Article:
If your teams spend hours estimating in story points and discussing for more than 10 seconds whether a particular story is worth 3 or 5 points, stop estimating! You are doing it wrong! It’s useless. Go work instead!

The reality is there is little value in an estimation you won’t be able to meet. Wait a second! It’s impossible to figure out if you are actually respecting the estimation as points are a relative measure. Well done! You managed to feed some b******* to the entire company and now you ended up with a system that can be easily exploited.

Don’t come and tell me I misunderstood how story points work or estimation. I understand their use and I know that if you have a skilled and motivated team they do wonders. But, and it is a big but, if you have an inexperienced, extremely large, or not-so-motivated team, everything will crumble and rather than achieving benefits you will end up with products that never see the light.

If your estimation sessions are taking forever, have your senior and experienced team members do estimation in small groups. Estimation is an art not science. The best bet you have to get a meaningful estimation is if you get it from someone who has worked multiple projects in different teams and contexts. The less people you put on it, the less costly estimation will be.

Nuke those meetings

How can you pretend people can achieve anything if their meeting schedule looks like this?

I will not spend too much words on this at it should be self-explanatory. However, I was positively surprised when I discovered that I share the same vision Elon Musk has on the topic. So, I am just going to quote an extract from an original email he wrote. You can find the entire email here.

Btw, here are a few productivity recommendations:

– Excessive meetings are the blight of big companies and almost always get worse over time. Please get of all large meetings, unless you’re certain they are providing value to the whole audience, in which case keep them very short.

– Also get rid of frequent meetings, unless you are dealing with an extremely urgent matter. Meeting frequency should drop rapidly once the urgent matter is resolved.

– Walk out of a meeting or drop off a call as soon as it is obvious you aren’t adding value. It is not rude to leave, it is rude to make someone stay and waste their time.

– Don’t use acronyms or nonsense words for objects, software or processes at Tesla. In general, anything that requires an explanation inhibits communication. We don’t want people to have to memorize a glossary just to function at Tesla.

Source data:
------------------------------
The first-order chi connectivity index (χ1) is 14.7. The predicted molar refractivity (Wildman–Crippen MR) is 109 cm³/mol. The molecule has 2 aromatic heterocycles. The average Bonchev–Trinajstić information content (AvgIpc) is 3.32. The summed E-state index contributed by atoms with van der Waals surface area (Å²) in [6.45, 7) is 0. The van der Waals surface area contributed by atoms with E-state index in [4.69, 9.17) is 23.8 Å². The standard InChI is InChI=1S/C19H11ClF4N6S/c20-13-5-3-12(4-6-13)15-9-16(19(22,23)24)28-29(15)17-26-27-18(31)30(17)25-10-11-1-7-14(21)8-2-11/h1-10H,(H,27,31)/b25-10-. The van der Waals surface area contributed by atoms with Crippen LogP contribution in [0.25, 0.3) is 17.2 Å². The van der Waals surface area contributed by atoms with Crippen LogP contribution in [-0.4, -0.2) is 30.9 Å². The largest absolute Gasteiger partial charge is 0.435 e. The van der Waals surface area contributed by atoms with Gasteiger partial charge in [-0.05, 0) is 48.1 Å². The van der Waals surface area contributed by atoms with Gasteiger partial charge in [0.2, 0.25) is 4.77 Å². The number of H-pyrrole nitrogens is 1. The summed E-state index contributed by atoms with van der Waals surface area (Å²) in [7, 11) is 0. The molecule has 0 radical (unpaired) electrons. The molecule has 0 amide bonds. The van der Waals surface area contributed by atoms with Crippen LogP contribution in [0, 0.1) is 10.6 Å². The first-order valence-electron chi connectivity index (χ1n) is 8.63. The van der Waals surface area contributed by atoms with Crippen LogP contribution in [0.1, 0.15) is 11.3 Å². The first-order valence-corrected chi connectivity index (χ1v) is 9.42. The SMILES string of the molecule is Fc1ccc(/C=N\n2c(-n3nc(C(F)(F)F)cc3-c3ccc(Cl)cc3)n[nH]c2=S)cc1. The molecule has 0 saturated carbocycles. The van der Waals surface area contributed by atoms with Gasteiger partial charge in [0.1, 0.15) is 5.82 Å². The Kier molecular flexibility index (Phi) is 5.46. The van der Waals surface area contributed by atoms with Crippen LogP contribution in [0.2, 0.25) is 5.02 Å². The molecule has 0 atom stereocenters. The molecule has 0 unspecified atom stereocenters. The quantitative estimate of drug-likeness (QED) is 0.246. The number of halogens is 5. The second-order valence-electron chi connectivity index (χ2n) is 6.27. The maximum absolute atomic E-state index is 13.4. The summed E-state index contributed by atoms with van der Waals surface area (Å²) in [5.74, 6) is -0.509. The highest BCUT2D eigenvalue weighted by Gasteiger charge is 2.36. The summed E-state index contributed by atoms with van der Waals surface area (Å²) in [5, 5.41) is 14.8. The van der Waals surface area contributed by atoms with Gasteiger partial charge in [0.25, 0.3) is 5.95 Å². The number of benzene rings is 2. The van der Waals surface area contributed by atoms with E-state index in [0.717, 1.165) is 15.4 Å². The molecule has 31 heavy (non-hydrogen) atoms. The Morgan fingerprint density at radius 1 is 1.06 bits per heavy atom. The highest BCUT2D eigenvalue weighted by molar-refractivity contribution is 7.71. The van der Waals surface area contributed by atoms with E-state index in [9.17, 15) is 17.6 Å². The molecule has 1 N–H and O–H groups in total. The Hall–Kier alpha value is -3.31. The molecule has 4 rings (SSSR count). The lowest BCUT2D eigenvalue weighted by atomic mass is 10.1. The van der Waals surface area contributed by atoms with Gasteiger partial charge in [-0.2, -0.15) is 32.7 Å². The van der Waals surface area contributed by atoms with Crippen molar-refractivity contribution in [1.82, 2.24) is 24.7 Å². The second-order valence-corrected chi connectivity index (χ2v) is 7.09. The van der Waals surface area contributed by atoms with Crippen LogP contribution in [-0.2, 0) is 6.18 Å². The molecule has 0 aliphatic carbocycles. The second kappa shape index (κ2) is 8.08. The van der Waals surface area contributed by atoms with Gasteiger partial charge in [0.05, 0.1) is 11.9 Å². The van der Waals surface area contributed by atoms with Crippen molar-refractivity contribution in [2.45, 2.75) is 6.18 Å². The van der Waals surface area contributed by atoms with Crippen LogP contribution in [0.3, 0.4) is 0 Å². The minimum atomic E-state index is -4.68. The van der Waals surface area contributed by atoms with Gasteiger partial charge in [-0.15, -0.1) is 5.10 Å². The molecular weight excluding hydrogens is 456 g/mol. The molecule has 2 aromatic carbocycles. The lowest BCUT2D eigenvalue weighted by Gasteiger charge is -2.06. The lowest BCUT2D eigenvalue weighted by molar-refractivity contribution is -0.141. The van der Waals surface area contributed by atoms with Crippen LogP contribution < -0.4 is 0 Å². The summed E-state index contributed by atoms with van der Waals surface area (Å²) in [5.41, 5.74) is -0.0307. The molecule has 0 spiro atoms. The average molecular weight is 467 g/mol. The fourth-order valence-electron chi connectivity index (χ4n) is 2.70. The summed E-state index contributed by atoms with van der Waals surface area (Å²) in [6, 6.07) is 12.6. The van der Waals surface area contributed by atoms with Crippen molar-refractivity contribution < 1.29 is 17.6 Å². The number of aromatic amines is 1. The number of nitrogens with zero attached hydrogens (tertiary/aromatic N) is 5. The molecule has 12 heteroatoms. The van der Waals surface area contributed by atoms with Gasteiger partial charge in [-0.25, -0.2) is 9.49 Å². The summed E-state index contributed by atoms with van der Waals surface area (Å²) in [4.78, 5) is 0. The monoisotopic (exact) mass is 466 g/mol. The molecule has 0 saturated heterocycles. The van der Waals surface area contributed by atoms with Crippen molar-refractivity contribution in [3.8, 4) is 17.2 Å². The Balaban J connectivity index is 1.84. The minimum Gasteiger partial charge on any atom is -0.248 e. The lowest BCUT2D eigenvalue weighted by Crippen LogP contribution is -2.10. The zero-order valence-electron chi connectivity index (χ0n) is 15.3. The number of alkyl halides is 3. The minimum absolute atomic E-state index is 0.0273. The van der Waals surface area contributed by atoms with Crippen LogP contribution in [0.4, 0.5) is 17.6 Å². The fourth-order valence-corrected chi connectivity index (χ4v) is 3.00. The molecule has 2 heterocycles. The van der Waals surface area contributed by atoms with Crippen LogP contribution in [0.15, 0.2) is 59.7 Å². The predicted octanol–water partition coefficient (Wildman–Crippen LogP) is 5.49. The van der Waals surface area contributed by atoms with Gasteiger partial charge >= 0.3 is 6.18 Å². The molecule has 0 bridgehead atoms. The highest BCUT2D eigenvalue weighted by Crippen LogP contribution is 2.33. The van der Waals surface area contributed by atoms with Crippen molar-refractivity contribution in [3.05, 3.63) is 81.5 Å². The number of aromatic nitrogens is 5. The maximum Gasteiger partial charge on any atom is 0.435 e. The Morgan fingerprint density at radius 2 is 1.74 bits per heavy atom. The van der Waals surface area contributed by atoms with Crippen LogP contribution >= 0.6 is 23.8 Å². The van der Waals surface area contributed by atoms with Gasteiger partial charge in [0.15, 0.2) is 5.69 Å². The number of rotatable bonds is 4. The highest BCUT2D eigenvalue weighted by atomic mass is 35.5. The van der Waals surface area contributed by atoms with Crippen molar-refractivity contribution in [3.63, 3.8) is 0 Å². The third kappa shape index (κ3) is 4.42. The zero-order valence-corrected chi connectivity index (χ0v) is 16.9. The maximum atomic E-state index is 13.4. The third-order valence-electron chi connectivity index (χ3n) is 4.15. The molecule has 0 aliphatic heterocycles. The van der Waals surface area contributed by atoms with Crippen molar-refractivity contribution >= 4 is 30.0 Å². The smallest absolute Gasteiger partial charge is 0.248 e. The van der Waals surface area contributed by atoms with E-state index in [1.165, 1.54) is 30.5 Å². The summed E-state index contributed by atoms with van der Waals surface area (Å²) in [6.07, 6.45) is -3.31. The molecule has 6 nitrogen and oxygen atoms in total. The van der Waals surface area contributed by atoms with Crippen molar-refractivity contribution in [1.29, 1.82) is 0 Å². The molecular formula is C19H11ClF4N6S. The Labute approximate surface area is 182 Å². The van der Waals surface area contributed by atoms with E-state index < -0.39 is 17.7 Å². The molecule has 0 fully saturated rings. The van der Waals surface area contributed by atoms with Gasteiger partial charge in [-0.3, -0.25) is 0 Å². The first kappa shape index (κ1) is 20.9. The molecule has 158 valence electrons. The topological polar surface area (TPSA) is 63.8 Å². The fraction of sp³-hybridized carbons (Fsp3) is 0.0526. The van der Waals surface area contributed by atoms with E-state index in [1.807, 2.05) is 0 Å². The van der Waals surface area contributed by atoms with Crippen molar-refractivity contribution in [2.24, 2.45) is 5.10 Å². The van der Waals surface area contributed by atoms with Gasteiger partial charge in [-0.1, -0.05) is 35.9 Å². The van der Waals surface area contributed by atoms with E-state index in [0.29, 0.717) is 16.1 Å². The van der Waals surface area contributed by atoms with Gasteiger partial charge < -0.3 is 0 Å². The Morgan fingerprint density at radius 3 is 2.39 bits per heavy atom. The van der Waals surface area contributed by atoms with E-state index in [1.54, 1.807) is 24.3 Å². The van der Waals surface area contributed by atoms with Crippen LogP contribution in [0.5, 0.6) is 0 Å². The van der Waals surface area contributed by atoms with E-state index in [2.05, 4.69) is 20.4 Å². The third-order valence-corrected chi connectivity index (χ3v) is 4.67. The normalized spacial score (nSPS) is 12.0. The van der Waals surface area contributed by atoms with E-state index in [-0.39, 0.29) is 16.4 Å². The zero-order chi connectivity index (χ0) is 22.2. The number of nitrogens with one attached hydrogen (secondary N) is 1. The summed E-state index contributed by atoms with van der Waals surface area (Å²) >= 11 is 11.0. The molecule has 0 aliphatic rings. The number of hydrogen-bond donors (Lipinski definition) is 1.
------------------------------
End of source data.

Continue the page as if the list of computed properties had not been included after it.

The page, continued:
– Communication should travel via the shortest path necessary to get the job done, not through the “chain of command”. Any manager who attempts to enforce chain of command communication will soon find themselves working elsewhere.

– A major source of issues is poor communication between depts. The way to solve this is allow free flow of information between all levels. If, in order to get something done between depts, an individual contributor has to talk to their manager, who talks to a director, who talks to a VP, who talks to another VP, who talks to a director, who talks to a manager, who talks to someone doing the actual work, then super dumb things will happen. It must be ok for people to talk directly and just make the right thing happen.

– In general, always pick common sense as your guide. If following a “company rule” is obviously ridiculous in a particular situation, such that it would make for a great Dilbert cartoon, then the rule should change.

I don’t think there is anything more I have to add for now.

Conclusion

My secret recipe for Agile, DevOps, and anything you intend to introduce in your company or team, is to use common sense. Rules are made to be broken. Break them when necessary. Do not focus on delineating incredibly strict and complex processes, as they hinder your productivity rather than foster it.

The most valuable resource you have in your company are the people. If you lack this resource, you have no chance of succeeding whatever approach you will use. Make sure to hire the right individuals and arrange them in teams that can actually take a product from inception to production.

Set clear targets and goals across all the organization. Expect those targets and goals to be met. If you accept failure as if nothing happened, failure will become the baseline in your organization and success the sporadic outlier.

Agile and DevOps are just means to trigger change within your organization. However, positive change can happen only through self-awareness. Dedicate time to identify what are the issues in your company and have everyone committed to solve those issues.

Engage your executives by delivering timely. Change is not easy and often causes friction. Without their support you will fall at the first obstacle.

Feel free to shoot me in the comments section 🙂

Thanks for your attention,

Marco